WASHINGTON (AP) -- Proponents of statehood for Washington, D.C., face a milestone moment in their decades-long movement to reshape the American political map.
The House will vote Thursday on legislation that would create the new state of Washington, Douglass Commonwealth, with one representative and two senators. A tiny sliver of land including the White House, the U.S. Capitol and the National Mall would remain as a federal district. The measure is expected to pass easily in the House and be sent to the Senate -- where the real fight awaits.
For lifelong statehood proponents like Eleanor Holmes Norton, Washington's long-serving and nonvoting delegate in the House, the vote will be a culmination of a life's work.
"My service in the Congress has been dedicated to achieving equality for the people I represent, which only statehood can provide," Norton said at a Wednesday news conference. "My life as a third-generation Washingtonian has marched toward this milestone."
House Speaker Nancy Pelosi, D-Calif., wearing a "D.C. 51" face mask at the news conference, called Norton the "patron saint of D.C. statehood" and predicted the vote would "reaffirm the truth that all deserve a voice in our democracy."
The measure has received strong support from President Joe Biden's White House, which released a statement Tuesday calling Washington's current status "an affront to the democratic values on which our Nation was founded."
The White House statement praised Washington as worthy of statehood, with "a robust economy, a rich culture, and a diverse population of Americans from all walks of life who are entitled to full and equal participation in our democracy."
The bill is certain to face strong Republican opposition, given that the proposed 51st state would be overwhelmingly Democratic. An identical statehood bill passed the House in 2020, but it quickly died in the Republican-controlled Senate. Now, with the 2020 elections leaving Democrats in control of both chambers and the White House, Republican senators may resort to a filibuster to stymie the statehood bill.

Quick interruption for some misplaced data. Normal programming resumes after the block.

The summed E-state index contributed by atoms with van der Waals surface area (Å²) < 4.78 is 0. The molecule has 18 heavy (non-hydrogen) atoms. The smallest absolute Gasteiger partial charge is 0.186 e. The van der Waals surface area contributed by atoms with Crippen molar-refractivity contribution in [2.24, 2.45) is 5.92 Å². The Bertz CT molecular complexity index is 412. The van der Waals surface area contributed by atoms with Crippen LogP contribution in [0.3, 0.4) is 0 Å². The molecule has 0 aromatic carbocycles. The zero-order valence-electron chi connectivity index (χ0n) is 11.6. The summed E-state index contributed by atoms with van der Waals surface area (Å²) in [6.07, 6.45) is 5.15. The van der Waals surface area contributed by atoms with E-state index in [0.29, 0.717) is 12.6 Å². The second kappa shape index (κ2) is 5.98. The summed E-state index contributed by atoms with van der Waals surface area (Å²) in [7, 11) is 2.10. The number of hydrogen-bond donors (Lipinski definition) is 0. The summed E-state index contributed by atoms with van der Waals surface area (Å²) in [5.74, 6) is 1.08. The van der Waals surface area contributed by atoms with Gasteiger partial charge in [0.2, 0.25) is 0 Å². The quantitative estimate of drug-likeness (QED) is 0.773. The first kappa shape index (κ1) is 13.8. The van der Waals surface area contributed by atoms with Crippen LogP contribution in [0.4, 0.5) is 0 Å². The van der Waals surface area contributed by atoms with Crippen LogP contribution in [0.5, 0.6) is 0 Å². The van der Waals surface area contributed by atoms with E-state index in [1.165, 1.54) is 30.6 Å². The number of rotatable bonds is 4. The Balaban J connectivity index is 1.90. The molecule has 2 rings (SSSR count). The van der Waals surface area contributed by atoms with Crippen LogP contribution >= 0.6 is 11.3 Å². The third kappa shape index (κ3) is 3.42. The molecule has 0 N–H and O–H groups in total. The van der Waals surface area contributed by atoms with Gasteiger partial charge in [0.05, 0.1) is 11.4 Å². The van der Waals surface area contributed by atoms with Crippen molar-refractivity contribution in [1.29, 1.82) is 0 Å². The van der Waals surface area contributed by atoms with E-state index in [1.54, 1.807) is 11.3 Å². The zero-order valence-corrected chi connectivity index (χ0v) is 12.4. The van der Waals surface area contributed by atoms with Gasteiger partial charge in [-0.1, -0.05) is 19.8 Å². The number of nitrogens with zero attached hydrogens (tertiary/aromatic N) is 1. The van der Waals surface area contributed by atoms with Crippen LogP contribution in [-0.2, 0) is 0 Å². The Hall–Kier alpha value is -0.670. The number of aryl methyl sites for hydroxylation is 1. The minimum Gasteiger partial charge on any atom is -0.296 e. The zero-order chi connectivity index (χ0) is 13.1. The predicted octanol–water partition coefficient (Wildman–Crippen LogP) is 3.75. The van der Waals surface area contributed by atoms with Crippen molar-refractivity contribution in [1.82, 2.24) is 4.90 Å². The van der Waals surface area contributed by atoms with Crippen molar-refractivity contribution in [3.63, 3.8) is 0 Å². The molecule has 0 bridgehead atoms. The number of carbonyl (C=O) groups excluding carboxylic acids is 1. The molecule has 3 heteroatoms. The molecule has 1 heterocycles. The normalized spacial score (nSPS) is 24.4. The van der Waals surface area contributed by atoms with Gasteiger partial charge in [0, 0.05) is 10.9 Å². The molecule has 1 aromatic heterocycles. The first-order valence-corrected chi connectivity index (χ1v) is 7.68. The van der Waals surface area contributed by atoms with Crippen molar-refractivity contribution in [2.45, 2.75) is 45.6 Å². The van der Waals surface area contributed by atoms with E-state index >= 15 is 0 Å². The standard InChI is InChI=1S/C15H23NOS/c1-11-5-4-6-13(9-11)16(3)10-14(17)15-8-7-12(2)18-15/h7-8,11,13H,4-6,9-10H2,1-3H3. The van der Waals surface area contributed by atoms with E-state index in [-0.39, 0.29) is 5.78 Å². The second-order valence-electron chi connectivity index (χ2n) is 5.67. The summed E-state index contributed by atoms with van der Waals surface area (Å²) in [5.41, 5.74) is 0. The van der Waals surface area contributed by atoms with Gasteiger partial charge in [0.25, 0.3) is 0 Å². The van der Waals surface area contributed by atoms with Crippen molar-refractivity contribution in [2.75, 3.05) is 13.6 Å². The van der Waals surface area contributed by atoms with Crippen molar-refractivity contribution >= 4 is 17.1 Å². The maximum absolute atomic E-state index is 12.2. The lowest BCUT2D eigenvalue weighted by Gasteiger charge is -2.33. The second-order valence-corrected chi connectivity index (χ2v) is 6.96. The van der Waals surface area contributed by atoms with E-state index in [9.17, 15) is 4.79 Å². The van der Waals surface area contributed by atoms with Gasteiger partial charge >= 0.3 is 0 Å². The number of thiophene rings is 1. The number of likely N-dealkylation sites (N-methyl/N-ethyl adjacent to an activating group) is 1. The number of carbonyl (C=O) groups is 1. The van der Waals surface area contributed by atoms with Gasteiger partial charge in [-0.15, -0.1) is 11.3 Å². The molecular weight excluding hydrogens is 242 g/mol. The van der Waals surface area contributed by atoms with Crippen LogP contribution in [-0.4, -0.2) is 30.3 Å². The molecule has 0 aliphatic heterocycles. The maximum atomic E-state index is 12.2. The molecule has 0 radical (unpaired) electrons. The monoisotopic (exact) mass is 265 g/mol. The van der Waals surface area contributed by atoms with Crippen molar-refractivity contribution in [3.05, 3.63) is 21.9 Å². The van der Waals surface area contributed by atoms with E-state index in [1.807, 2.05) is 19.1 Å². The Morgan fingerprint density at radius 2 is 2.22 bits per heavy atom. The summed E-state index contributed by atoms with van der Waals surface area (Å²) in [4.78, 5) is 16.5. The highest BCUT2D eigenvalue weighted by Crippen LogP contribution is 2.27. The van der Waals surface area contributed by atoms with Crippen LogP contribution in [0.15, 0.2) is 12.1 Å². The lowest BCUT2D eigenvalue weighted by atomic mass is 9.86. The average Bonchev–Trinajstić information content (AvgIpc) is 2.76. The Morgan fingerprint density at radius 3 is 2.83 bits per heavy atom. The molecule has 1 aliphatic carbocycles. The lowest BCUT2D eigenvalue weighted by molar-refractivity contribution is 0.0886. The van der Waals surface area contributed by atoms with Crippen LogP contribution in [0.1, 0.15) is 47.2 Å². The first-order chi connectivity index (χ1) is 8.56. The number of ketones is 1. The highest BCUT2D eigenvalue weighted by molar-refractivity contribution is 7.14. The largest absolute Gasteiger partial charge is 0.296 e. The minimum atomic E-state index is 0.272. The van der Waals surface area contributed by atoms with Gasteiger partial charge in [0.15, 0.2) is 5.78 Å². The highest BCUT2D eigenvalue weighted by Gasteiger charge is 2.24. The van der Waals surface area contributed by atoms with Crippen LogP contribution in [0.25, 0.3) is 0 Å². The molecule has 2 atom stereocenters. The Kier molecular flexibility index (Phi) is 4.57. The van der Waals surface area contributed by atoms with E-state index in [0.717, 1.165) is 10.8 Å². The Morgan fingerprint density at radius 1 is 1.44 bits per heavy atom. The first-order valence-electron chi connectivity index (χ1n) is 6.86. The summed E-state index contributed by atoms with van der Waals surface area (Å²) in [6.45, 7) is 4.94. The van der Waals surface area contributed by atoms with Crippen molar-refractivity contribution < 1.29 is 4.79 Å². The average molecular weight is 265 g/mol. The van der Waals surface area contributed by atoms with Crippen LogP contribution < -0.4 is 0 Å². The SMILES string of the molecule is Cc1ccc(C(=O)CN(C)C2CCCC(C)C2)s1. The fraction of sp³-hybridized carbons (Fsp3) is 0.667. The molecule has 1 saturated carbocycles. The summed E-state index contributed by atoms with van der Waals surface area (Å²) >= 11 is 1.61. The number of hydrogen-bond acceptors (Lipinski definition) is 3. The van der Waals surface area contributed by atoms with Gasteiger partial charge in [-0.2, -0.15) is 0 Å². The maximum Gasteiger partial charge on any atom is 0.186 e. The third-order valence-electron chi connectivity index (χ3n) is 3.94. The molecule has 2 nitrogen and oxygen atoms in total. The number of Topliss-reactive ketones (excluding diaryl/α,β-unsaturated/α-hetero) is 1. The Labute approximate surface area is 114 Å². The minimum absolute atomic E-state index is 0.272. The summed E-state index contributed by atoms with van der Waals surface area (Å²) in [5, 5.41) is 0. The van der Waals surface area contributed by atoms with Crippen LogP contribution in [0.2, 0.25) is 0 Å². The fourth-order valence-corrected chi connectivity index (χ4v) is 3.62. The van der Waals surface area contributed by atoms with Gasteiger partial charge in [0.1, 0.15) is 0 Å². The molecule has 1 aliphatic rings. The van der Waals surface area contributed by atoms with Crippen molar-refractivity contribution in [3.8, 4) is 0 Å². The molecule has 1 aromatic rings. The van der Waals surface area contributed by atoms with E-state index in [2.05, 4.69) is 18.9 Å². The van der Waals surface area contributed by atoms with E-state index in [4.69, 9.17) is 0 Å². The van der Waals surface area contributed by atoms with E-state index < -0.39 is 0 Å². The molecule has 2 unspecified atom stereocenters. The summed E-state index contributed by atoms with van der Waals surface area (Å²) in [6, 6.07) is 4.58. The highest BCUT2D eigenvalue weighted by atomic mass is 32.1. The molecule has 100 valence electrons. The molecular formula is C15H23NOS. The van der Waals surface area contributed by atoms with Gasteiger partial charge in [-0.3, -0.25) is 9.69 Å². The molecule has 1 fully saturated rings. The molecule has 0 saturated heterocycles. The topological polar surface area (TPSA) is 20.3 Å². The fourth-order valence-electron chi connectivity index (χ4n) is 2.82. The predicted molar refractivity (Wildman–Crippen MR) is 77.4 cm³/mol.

A March hearing by the House oversight committee provided a preview of the Republican talking points, with a succession of GOP representatives claiming D.C. was unfit for statehood and calling the entire effort a cynical Democratic power play. Opponents proposed a variety of alternatives, from absolving Washingtonians of federal taxes to "retroceding" most of D.C. back into Maryland.
Another major opposition point is the contention that Congress does not have the authority to change D.C.'s status. Although every state other than the original 13 was admitted to the union via congressional vote, statehood opponents argue that D.C. is a special case that requires special steps.
Zack Smith, a legal fellow at the Heritage Institute, a conservative think tank, testified before Congress last month that since D.C.'s creation and limitations are are enshrined in Article I of the Constitution, its status can only be changed through a constitutional amendment. He also argued that D.C. shouldn't be made a state at all and that the Founding Fathers "intended this to be a federal district outside the jurisdiction of any one state."
If the measure were to become law, Smith predicted a wave of lawsuits that would cloud the new state's actions and any congressional legislation it touched.
"You're basically looking at a lot of litigation," Smith told The Associated Press. "Every legislative act of this new state would be called into question. ... Things would be in a state of flux for years."
D.C. has long chafed under its relationship with Congress, which has the power to essentially veto or alter any local laws. Its population is larger than that of Wyoming or Vermont and its estimated 712,000 residents pay federal taxes, vote for president and serve in the armed forces, but they have no voting representation in Congress.
The limitations of D.C.'s reality were put in stark relief last summer during a series of angry protests over the death of George Floyd in Minneapolis in police custody and against general police brutality. After a night of widespread vandalism, President Donald Trump usurped D.C. Mayor Muriel Bowser's authority and called in a massive multiagency federal force to downtown. The law enforcement forces cleared peaceful protesters from a public street so Trump could pose for a photo outside a church.
Ravi Perry, head of Howard University's political science department, said the events of the summer of 2020 were a crucial turning point for the perception of the D.C. statehood push, intertwining the issue with the country's ascendant racial justice movement. As recently as 2018, nationwide polls had shown the majority of Americans to be lukewarm at best on the topic, but those poll numbers changed dramatically in the past two years, he said.
"People have started to see D.C. statehood as the racial justice issue that it is," said Perry, who is also on the board of the pro-statehood group D.C. Vote. "There's been a major sea change, and a lot of that has been motivated by Trumpism."